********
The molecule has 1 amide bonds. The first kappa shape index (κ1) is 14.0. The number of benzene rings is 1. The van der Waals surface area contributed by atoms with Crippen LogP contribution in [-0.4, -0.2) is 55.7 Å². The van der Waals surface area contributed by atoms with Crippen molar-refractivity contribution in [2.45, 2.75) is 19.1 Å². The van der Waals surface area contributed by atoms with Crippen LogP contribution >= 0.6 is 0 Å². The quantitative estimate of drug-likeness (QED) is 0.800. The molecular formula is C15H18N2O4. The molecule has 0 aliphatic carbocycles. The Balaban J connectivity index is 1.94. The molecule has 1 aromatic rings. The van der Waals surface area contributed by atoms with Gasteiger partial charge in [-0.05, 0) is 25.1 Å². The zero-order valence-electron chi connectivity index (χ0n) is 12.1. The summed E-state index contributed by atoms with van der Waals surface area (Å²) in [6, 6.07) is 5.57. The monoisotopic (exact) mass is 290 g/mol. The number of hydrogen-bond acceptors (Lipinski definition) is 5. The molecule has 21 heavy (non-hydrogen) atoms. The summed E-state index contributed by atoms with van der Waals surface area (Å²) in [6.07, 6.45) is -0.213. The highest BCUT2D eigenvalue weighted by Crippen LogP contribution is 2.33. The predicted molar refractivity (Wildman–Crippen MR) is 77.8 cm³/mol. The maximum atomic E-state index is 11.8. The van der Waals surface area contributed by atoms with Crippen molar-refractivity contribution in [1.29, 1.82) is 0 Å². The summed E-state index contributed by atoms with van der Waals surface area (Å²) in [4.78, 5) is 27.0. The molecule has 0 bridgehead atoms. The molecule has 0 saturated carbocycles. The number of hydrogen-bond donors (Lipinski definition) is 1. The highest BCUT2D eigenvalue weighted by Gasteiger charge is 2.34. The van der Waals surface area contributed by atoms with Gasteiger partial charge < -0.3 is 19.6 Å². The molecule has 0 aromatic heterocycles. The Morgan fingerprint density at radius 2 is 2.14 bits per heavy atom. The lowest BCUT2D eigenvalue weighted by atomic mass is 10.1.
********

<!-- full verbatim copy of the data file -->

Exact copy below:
The molecule has 1 amide bonds. The first kappa shape index (κ1) is 14.0. The number of benzene rings is 1. The van der Waals surface area contributed by atoms with Crippen LogP contribution in [-0.4, -0.2) is 55.7 Å². The van der Waals surface area contributed by atoms with Crippen molar-refractivity contribution in [2.45, 2.75) is 19.1 Å². The van der Waals surface area contributed by atoms with Crippen LogP contribution >= 0.6 is 0 Å². The quantitative estimate of drug-likeness (QED) is 0.800. The molecular formula is C15H18N2O4. The molecule has 0 aliphatic carbocycles. The Balaban J connectivity index is 1.94. The molecule has 1 aromatic rings. The van der Waals surface area contributed by atoms with Gasteiger partial charge in [-0.05, 0) is 25.1 Å². The zero-order valence-electron chi connectivity index (χ0n) is 12.1. The summed E-state index contributed by atoms with van der Waals surface area (Å²) in [6, 6.07) is 5.57. The monoisotopic (exact) mass is 290 g/mol. The number of hydrogen-bond acceptors (Lipinski definition) is 5. The molecule has 21 heavy (non-hydrogen) atoms. The summed E-state index contributed by atoms with van der Waals surface area (Å²) in [6.07, 6.45) is -0.213. The highest BCUT2D eigenvalue weighted by Crippen LogP contribution is 2.33. The predicted molar refractivity (Wildman–Crippen MR) is 77.8 cm³/mol. The maximum atomic E-state index is 11.8. The van der Waals surface area contributed by atoms with Crippen molar-refractivity contribution in [1.29, 1.82) is 0 Å². The summed E-state index contributed by atoms with van der Waals surface area (Å²) in [4.78, 5) is 27.0. The molecule has 0 bridgehead atoms. The molecule has 0 saturated carbocycles. The number of hydrogen-bond donors (Lipinski definition) is 1. The highest BCUT2D eigenvalue weighted by Gasteiger charge is 2.34. The van der Waals surface area contributed by atoms with Gasteiger partial charge < -0.3 is 19.6 Å². The molecule has 0 aromatic heterocycles. The Morgan fingerprint density at radius 2 is 2.14 bits per heavy atom. The lowest BCUT2D eigenvalue weighted by atomic mass is 10.1.